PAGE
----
They worked and lived together in war and in peace.  In good times and in bad.  Under the blazing sun and in blinding snowstorms. They were happy together, sad together, scared together and triumphant together.

They were brothers and sisters.  And neither of them could thrive, let alone survive, without the other. 

Maybe that’s why Mother Earth put us together in the first place.

We’re still brothers and sisters.  And when a member of a family has a problem, he or she turns to his brothers and sisters for help.  And I’m turning to you now for your help.

All across this land, too many of our four-legged brothers and sisters are suffering.  Some are starving.  Some are in pain.  Some don’t have a home.  Some are being slaughtered.  Too many of us are in jeopardy.

And it pains me to tell you this, but much of this suffering is being caused by our two-legged brothers and sisters.

I don’t know why that is – maybe it’s ignorance; maybe it’s indifference; maybe it’s a loss of the sense of the history we share; and maybe – and I hate to say this – but maybe it’s greed.

You see, too many of us are being born.  Too many of us are being forsaken because we’ve gotten old or injured.  Too many of us are being ignored or forgotten or dismissed in favor of more material things. The reasons are as varied as the colors in the rainbow.

I just want you to know it’s happening, and I’m scared. 

And I’m reaching out to you from across the years and across the memories for your help.  Don’t worry — I’m not asking you for much.  Just a little.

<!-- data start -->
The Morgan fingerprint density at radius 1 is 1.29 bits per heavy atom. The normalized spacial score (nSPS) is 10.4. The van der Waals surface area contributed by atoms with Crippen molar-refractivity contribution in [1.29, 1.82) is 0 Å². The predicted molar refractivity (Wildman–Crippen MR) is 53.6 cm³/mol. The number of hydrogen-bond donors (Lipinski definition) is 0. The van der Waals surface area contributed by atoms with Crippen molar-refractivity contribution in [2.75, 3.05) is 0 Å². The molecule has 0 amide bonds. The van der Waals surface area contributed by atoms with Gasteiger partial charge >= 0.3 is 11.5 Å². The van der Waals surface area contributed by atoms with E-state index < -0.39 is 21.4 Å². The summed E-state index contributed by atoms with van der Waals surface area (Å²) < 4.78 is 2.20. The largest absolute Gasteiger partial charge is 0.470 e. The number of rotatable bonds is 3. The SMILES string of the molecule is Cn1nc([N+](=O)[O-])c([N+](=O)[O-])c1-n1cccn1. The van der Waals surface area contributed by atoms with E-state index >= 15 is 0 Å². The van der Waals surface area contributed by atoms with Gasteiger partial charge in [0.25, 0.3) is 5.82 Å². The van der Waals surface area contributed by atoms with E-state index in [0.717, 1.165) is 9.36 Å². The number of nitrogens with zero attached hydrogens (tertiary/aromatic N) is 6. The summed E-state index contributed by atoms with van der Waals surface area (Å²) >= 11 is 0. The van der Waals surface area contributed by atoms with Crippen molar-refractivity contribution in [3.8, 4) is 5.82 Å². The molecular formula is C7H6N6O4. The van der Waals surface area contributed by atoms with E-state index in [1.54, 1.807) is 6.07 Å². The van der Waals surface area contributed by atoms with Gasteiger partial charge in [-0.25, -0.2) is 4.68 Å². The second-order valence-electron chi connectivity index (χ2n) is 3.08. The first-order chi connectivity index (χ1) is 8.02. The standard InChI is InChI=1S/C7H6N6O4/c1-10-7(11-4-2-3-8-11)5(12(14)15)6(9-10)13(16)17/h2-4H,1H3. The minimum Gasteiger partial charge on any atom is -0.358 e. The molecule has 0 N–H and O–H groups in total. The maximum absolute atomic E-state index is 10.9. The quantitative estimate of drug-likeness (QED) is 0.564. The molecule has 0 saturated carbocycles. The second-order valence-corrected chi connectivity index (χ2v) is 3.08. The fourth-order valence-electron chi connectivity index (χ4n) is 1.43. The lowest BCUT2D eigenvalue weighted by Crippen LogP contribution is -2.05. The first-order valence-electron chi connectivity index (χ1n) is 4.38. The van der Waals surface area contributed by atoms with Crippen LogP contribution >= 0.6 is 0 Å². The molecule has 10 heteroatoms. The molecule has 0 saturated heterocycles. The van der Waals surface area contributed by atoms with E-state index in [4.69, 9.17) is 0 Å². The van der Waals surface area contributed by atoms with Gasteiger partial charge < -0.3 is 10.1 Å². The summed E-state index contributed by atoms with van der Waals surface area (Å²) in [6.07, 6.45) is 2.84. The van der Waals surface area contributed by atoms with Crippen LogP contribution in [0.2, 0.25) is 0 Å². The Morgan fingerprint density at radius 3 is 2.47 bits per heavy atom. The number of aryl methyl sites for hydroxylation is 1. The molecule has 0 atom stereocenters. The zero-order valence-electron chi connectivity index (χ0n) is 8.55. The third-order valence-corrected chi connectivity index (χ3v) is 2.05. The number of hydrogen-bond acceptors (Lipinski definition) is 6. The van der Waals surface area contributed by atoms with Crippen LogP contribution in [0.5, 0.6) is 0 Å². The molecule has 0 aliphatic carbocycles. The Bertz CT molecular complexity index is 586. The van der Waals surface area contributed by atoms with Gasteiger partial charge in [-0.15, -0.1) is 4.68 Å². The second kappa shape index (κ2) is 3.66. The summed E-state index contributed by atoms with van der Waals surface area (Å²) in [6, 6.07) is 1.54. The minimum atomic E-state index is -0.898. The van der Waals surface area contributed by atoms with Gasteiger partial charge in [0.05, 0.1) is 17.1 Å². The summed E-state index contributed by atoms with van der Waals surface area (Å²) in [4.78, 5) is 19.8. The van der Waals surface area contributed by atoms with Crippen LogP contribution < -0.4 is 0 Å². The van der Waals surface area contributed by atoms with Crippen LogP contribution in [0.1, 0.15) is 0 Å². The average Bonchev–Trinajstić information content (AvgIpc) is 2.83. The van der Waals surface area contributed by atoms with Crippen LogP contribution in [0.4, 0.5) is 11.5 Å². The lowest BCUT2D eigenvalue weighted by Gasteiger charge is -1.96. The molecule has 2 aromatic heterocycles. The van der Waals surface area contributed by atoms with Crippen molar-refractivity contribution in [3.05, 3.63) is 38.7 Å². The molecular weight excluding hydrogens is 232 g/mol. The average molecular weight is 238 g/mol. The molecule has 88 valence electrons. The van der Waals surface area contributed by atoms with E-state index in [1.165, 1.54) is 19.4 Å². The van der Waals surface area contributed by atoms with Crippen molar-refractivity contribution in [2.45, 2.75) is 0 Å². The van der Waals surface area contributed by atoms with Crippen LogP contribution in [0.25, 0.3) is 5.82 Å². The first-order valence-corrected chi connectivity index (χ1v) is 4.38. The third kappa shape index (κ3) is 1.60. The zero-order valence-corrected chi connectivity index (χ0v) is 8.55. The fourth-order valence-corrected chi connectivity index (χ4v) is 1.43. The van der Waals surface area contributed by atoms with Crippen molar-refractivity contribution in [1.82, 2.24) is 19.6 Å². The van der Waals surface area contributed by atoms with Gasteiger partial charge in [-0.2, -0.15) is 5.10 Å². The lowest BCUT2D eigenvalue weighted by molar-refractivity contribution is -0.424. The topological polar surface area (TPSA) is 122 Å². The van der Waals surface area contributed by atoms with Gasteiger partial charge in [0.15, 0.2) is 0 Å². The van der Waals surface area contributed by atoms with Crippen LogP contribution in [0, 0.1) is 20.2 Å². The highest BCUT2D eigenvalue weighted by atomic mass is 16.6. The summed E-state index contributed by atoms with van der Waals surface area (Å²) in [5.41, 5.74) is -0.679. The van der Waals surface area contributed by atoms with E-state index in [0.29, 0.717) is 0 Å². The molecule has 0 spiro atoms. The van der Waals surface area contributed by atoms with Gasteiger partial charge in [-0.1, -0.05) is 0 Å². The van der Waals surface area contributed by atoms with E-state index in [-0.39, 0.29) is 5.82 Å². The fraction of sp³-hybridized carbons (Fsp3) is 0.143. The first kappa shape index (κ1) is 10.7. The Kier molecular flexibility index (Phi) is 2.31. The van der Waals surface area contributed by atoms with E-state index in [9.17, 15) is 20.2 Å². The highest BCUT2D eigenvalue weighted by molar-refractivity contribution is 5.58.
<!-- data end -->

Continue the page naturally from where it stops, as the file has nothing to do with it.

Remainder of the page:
I’m asking you to call your representatives in government and tell them to put and end to our slaughter. 

I’m asking you to donate a little every month for food and care for our brothers and sisters who live in sanctuaries and rescues. 

I’m asking you who have the wherewithal to refrain from breeding so many of us.

I’m asking you to volunteer your time for us once in a while.

I’m asking you to teach your children about us and give them the opportunity to experience the joy we shared so many years ago.

I’m asking you to treat our lives with the same love and respect with which we’ve always treated yours.  The way we’ve always treated each other.

I’m asking you to, once again, be our brothers and our sisters in deed.  To be a part of our lives in whatever way you see fit.  In whatever way you can.

I’m asking you to make me proud, once again, to say: 

I am a horse. 


Jim Gath is the founder and executive director of Tierra Madre Horse Sanctuary in Cave Creek, Ariz. Tierra Madre is the “forever home” to 34 previously abandoned, neglected, injured or abused horses.